2.50
Hdl Handle:
http://hdl.handle.net/10755/147445
Type:
Presentation
Title:
Becoming diabetic: A study of emerging identity (DISS)
Abstract:
Becoming diabetic: A study of emerging identity (DISS)
Conference Sponsor:Sigma Theta Tau International
Conference Year:2001
Conference Date:November 10 - 14, 2001
Author:Benoliel, Jeanne, DNSc
Title:Retired
The study is designed to consider two interrelated problems: (1) the meaning of diabetes as a social crisis in family living; and (2) the emergence of a new identity – that of diabetic – during the transition into adolescence (ages 10 through 16 years). The theoretical orientation derives from the symbolic interactionist perspective, and the study was designed to view the processes of becoming diabetic as a form of status passage. It is one segment of a larger comparative investigation of chronic illness in adolescence, with the ultimate goal being the development of a theory of chronicity in youth.



The choice of method was guided by the need for flexibility and exploration. A modification of participant observation in the form of semi-structured interview was used for collecting data from nine families and thirteen principal subjects. The procedure of total family interviewing was used. Selection of cases was based on theoretical sampling (rather than random sampling) for the purpose of maximizing comparison. The sample of families differed in these ways: by social class, by number of parents in the home, by number of diabetics in the home, and by years since onset. All were Caucasian and living in urban settings. The sample was limited to young diabetics in contact with diabetic specialists, and the eight girls and five boys ranged in age from five to nineteen years.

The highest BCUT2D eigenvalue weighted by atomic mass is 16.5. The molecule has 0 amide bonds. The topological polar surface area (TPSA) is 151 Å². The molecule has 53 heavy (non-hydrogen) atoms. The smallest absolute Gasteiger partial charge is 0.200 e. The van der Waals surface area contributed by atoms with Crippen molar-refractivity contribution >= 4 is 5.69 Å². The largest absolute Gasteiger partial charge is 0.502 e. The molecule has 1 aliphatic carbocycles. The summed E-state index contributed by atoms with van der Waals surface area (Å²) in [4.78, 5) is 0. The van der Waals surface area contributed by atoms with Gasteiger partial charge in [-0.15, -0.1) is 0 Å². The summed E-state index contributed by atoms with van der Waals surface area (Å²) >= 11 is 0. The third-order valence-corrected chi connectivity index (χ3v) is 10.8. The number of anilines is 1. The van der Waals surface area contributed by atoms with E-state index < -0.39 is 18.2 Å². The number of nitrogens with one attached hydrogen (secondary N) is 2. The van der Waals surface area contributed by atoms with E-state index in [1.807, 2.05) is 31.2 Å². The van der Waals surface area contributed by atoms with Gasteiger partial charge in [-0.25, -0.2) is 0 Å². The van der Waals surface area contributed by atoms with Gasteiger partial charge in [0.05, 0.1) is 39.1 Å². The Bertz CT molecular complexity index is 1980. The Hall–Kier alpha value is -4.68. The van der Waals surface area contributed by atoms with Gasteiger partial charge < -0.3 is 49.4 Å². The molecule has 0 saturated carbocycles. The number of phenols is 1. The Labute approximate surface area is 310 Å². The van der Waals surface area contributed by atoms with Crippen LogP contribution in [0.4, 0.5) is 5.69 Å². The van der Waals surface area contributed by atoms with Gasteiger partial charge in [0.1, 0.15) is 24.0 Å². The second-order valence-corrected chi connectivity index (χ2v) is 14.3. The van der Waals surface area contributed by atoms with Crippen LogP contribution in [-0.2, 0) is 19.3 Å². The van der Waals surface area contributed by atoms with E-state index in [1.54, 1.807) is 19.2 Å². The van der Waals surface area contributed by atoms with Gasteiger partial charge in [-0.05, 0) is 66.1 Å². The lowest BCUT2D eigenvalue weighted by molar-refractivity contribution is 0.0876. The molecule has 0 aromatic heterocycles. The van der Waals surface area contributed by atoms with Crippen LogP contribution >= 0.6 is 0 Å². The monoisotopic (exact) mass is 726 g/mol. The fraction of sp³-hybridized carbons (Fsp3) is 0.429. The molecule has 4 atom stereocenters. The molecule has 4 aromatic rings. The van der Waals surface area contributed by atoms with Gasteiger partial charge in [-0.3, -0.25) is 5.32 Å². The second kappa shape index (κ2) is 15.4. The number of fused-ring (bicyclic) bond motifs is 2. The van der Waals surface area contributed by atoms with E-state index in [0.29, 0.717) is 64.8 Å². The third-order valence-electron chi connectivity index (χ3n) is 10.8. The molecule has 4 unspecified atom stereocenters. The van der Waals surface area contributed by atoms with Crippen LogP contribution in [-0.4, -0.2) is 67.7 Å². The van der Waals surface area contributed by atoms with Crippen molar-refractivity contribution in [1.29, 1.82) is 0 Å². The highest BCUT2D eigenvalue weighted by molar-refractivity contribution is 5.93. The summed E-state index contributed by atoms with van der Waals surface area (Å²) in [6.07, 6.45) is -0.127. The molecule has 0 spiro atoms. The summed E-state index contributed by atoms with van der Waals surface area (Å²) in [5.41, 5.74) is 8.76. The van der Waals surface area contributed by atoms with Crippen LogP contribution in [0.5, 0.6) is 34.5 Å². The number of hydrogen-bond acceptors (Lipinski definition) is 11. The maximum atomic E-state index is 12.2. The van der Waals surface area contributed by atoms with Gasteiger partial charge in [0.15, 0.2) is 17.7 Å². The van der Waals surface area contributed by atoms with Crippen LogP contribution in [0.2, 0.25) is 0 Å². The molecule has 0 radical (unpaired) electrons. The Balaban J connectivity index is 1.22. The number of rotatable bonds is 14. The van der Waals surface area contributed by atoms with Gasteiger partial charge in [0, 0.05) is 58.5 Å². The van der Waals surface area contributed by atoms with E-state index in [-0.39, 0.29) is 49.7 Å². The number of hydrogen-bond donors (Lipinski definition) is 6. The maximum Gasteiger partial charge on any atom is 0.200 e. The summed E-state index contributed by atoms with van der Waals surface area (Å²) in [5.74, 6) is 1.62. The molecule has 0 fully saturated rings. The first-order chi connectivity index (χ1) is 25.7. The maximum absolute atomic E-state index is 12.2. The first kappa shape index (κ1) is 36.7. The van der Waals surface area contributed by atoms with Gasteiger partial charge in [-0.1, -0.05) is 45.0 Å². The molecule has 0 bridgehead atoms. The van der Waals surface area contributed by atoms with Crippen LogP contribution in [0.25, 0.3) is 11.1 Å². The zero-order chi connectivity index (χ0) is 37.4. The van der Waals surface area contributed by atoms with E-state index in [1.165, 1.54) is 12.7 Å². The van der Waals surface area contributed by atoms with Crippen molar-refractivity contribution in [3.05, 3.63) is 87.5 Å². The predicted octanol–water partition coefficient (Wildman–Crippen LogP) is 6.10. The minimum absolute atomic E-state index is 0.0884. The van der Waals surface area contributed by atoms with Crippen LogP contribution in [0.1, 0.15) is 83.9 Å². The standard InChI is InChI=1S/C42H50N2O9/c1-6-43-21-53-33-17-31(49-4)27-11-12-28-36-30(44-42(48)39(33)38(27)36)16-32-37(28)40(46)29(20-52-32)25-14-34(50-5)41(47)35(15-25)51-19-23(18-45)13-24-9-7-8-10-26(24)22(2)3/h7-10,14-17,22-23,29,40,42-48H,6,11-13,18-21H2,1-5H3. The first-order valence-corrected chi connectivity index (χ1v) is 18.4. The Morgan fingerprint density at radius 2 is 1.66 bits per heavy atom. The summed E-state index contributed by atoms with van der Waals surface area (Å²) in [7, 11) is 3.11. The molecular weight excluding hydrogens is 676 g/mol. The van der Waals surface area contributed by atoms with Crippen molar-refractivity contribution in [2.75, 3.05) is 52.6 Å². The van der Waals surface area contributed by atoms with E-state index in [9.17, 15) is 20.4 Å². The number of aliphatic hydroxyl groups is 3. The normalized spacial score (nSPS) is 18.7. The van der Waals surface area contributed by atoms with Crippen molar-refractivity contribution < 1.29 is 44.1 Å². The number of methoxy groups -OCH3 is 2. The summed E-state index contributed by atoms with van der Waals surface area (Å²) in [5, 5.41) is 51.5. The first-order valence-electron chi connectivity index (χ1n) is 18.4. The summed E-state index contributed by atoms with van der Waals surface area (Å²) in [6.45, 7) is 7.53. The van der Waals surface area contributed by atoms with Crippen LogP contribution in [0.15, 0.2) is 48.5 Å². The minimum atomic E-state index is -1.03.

The analysis took three directions: (1) identification of sequence and stages by which parents come to function as agents of diabetic treatment, (2) differentiation of family patterns of adaptation to diabetes, and (3) stages by which diabetic identity is formed. Four parental styles of functioning are identified: (1) protective, (2) adaptive, (3) manipulative, and (4) abdicative. The effects of these styles on parent-child relationship and role-performance are discussed and compared. Two types of disruptive influence in families are described: (1) gross interference of regimen with already established child-rearing practices and habits of living, and (2) extreme discord centering on the diabetes (shots, food, “control of disease,” conversation). Five families were in relatively stable adaptation. Four lived by a pattern of “recurring crisis events.”



The developmental and variable character of the emerging identity is its basic feature. Several sets of influencing conditions are important: (1) physical manifestations and required procedures, (2) degree of social restriction imposed, (3) social interactions, especially with physicians and with other diabetics, and (4) parental styles and ongoing patterning of family interactions. Differences in self-image and role-performance are described and considered in terms of type and frequency of contact with other diabetics. Five subjects lived in minimal contact. Five had intermittent and regular contact (at camp). Three lived in households with a diabetic parent in physical regression. By far the most important influence came from family interactions. Parental styles relate directly to conforming and nonconforming role-performance as diabetic.



A typology of diabetic role-performance is presented, and the influence of family on choice of role-performance is discussed – with special attention given to the effects of parental style on self-esteem. Data are then used to consider the general question of “high risk” families – those with adaptations promoting non-conformity with sound health practices. Some inadequacies of the present health system for meeting the teaching and socializing needs of families with chronic illness are identified, and recommendations for intermediary services are offered. The relevance of the findings for theory-building are considered tentative, and recommendations to remedy the gaps in data are offered.
Repository Posting Date:
26-Oct-2011
Date of Publication:
10-Nov-2001
Sponsors:
Sigma Theta Tau International

Full metadata record

DC FieldValue Language
dc.typePresentationen_GB
dc.titleBecoming diabetic: A study of emerging identity (DISS)en_GB
dc.identifier.urihttp://hdl.handle.net/10755/147445-